James 2:11

11 For he who said, “You shall not commit adultery,”a also said, “You shall not murder.”b If you do not commit adultery but do commit murder, you have become a lawbreaker.

Read James 2:11 Using Other Translations

For he that said, Do not commit adultery, said also, Do not kill. Now if thou commit no adultery, yet if thou kill, thou art become a transgressor of the law.
For he who said, "Do not commit adultery," also said, "Do not murder." If you do not commit adultery but do murder, you have become a transgressor of the law.
For the same God who said, “You must not commit adultery,” also said, “You must not murder.” So if you murder someone but do not commit adultery, you have still broken the law.

What does James 2:11 mean?

John Gill's Exposition of the Bible
James 2:11

For he that said, Do not commit adultery
That same lawgiver, who is but one, and is God, that gave out the seventh command, and forbids adultery,

said also, Do not kill;
delivered the sixth command, which forbids murder.

Now if thou commit no adultery;
do not break the seventh command;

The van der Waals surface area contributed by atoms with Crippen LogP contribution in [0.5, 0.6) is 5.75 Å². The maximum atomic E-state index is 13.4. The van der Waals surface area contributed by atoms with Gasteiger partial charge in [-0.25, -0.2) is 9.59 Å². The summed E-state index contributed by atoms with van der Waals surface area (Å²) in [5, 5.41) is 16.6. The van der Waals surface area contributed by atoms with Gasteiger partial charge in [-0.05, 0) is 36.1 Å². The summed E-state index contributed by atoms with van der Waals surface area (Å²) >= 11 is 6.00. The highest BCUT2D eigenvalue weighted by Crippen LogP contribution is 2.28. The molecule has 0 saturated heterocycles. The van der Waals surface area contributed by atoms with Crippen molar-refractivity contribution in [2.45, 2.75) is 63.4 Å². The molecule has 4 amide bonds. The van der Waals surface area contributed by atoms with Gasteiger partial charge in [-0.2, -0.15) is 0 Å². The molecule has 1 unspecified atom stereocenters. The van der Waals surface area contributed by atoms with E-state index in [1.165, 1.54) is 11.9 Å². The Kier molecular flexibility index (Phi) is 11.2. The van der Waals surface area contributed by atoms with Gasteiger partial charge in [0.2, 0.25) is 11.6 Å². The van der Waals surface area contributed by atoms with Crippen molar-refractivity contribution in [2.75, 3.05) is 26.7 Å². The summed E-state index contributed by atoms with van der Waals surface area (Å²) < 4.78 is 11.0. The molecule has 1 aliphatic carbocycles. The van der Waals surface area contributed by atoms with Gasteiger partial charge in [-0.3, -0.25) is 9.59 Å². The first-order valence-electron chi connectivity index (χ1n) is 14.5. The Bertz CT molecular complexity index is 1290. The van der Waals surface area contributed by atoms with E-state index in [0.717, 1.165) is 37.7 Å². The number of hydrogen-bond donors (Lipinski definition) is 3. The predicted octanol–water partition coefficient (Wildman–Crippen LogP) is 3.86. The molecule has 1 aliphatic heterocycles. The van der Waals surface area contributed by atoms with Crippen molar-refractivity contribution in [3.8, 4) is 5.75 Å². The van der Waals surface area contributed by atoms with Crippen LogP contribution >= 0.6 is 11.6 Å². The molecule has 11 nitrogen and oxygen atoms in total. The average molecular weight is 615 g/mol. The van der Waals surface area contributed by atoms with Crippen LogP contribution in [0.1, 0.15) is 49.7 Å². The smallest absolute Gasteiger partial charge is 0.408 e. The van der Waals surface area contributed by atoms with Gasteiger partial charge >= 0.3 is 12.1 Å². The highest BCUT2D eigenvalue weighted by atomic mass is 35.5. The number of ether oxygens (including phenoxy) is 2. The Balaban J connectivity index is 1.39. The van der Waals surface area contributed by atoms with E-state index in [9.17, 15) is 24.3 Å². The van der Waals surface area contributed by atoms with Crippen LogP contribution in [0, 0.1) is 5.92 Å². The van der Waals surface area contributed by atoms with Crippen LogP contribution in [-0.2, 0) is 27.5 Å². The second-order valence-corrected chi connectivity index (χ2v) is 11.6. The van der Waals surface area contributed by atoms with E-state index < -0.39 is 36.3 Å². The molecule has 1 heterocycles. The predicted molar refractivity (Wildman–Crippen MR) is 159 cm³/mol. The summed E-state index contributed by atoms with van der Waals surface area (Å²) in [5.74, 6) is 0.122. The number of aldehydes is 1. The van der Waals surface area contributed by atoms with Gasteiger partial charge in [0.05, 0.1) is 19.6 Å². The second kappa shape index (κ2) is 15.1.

yet if thou kill,
break the sixth command,

thou art become a transgressor of the law;
not of that particular precept of the law, the seventh command, for the contrary is supposed before, but of the sixth only; and yet by so doing, a man becomes a violator of the whole law; for the law is but one, though it consists of various precepts; and the breach of one precept, as well as of another, is the breach of the law: and besides, there is but one lawgiver, who has enjoined one command, as well as another, and whose legislative power and authority is despised and trampled upon by the violation of one command, as of another. This is the apostle's argument, and way of reasoning, proving the above assertion, that he that breaks the law in one particular instance, is guilty of the breach of the whole law.

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